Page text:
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The 10 Commandments of Stage Management

A few holy 'musts' for superlative stage management

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If you're looking to become a stage manager, you're in for a terrific ride!  The stage manager is often described as being the glue of any production, the person who always knows what's going on, where it's happening, and how things are actually progressing.

A great stage manager is typically a calm, professional, and organized person with a good base knowledge of stagecraft, and an ability to courteously manage others.  To help you in honing your skills and approaches for that next upcoming production, following is a brief list of "10 Commandments" for great stage management:

1. Thou Shalt Be Prepared.

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Begin your preparations before your very first production meeting, jotting notes on what you'll need, as well as on preliminary scheduling or contacts. As some productions are always more challenging than others, it never hurts to do a little research on Google, as well, to get a feel for any common hurdles ahead. And once the rehearsal period begins, make sure you always have a toolbox of essentials with you, including everything from administrative stuff (pencils, chalk, tape, highlighters), to tools (flashlights, penlights, batteries of all kinds, and more), first aid basics, emergency sewing supplies (especially buttons and snaps), and more. (I'll talk more about stocking the stage manager's toolbox in an upcoming article -- stay tuned!)

2. Know Thy Contacts.

Always carry your production contact info with you on any meetings, rehearsals, performances, and more. Luckily, today's cell phones and gadgets make this easy, because it's vital. A little administrative planning can be a godsend when an emergency pops up, so be sure to write, print, and copy call lists and rehearsal schedules as soon as they’re set. Most importantly, always ensure that you have contact information for everyone in the production, from the director and assistant(s) and other personnel, cast and crew, to the venue managers or janitorial staff for your rehearsal (and performance) spaces.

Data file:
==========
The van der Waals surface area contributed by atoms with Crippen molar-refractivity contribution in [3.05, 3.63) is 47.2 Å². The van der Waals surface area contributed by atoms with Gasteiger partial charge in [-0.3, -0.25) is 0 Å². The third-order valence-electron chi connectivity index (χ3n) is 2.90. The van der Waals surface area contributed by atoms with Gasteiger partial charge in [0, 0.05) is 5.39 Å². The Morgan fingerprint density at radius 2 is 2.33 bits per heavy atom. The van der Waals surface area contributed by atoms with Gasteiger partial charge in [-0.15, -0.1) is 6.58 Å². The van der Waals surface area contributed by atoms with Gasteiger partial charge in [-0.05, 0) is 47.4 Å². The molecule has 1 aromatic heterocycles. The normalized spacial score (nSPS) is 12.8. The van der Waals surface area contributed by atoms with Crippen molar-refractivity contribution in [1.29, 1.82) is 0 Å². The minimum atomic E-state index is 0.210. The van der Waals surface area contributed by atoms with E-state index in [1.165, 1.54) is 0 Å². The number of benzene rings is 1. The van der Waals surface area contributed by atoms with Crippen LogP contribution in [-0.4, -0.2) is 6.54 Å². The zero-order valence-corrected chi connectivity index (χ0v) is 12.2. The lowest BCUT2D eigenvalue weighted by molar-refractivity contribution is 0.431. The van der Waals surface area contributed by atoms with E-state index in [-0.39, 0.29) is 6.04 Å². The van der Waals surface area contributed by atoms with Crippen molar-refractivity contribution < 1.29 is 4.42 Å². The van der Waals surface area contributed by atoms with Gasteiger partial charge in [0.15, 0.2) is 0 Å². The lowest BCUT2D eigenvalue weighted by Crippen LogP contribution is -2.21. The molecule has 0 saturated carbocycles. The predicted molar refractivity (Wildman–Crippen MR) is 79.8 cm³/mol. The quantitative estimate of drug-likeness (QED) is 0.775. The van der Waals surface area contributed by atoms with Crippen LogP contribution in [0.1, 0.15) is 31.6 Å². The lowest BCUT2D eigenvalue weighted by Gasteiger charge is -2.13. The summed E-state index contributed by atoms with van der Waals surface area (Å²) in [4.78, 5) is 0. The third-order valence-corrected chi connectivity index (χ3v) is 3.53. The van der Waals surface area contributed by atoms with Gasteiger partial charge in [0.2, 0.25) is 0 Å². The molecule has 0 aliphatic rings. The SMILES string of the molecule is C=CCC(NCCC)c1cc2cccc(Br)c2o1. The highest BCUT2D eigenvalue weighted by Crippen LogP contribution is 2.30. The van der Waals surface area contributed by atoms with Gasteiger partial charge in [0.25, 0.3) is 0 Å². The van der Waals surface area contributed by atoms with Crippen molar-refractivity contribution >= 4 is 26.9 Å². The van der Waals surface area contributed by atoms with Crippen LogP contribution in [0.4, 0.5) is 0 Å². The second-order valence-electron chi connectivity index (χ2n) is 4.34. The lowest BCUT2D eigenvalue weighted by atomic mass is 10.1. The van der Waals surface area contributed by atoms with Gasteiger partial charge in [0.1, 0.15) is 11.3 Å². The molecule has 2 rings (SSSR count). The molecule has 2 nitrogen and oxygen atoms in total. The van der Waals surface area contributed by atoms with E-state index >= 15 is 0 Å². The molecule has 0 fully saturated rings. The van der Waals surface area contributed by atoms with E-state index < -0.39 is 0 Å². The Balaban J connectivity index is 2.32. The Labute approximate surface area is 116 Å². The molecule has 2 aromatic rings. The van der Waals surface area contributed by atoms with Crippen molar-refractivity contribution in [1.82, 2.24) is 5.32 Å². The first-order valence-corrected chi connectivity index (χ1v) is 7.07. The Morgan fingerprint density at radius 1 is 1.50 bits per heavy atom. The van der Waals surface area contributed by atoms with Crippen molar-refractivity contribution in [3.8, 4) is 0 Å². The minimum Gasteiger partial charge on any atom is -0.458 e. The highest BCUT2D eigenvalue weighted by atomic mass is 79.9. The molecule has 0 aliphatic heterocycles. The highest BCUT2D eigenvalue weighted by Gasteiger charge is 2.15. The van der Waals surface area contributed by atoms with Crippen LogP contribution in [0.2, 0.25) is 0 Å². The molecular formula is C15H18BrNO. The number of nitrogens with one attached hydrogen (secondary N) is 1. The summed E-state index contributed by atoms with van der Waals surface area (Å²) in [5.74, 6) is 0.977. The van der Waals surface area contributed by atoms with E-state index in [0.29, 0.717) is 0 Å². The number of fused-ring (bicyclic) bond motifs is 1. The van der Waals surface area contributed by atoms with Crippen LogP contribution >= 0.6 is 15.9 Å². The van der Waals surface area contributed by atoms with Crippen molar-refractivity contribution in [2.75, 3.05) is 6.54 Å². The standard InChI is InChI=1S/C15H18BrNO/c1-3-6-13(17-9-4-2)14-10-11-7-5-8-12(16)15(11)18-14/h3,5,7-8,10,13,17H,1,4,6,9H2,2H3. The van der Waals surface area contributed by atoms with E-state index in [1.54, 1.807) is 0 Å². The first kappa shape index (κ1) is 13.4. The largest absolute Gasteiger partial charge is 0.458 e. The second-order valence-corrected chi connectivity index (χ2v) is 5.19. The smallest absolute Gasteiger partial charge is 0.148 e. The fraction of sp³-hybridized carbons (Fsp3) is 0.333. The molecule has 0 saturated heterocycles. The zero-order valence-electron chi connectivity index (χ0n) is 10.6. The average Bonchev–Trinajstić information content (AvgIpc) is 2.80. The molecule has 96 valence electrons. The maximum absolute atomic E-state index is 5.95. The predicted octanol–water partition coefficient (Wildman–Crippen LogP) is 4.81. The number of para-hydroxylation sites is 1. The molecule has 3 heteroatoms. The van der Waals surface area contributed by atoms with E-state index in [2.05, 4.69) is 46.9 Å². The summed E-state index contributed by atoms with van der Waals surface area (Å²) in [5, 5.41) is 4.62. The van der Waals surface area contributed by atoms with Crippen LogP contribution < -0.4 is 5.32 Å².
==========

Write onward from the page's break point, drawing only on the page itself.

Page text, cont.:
3. Taketh Good Notes, and Giveth Good Notes...

In the life of the stage manager, especially during the rehearsal process? There are never too many notes. So listen closely at each and every meeting, taking extensive notes on blocking, lighting and tech cues as they occur, as well as any other noteworthy aspects. Write in block capitals, clearly, and in pencil until the show is set. And when giving notes to actors after performances, be tactful and professional. Sometimes you’ll have to keep an eye on morale, so if an actor, for instance, flubbed six lines tonight, but four of them were minor omissions or rephrases? Save it for another note, or talk to the actor privately, later. Try to consciously point out something positive when giving multiple notes, as well, as a sweetener.

4. Know Thy Blocking Language and Abbreviations.

To take good notes, you’ll need a working knowledge of stage terms and especially blocking language. For instance, if Chris is going to cross to upstage right during a monologue, you’d ideally write it in simplified form, like this: C X USR next to that action in the script. This language will enable you to write notes fast, and to be able to accurately recreate even complex stage movement back to the director or players as needed.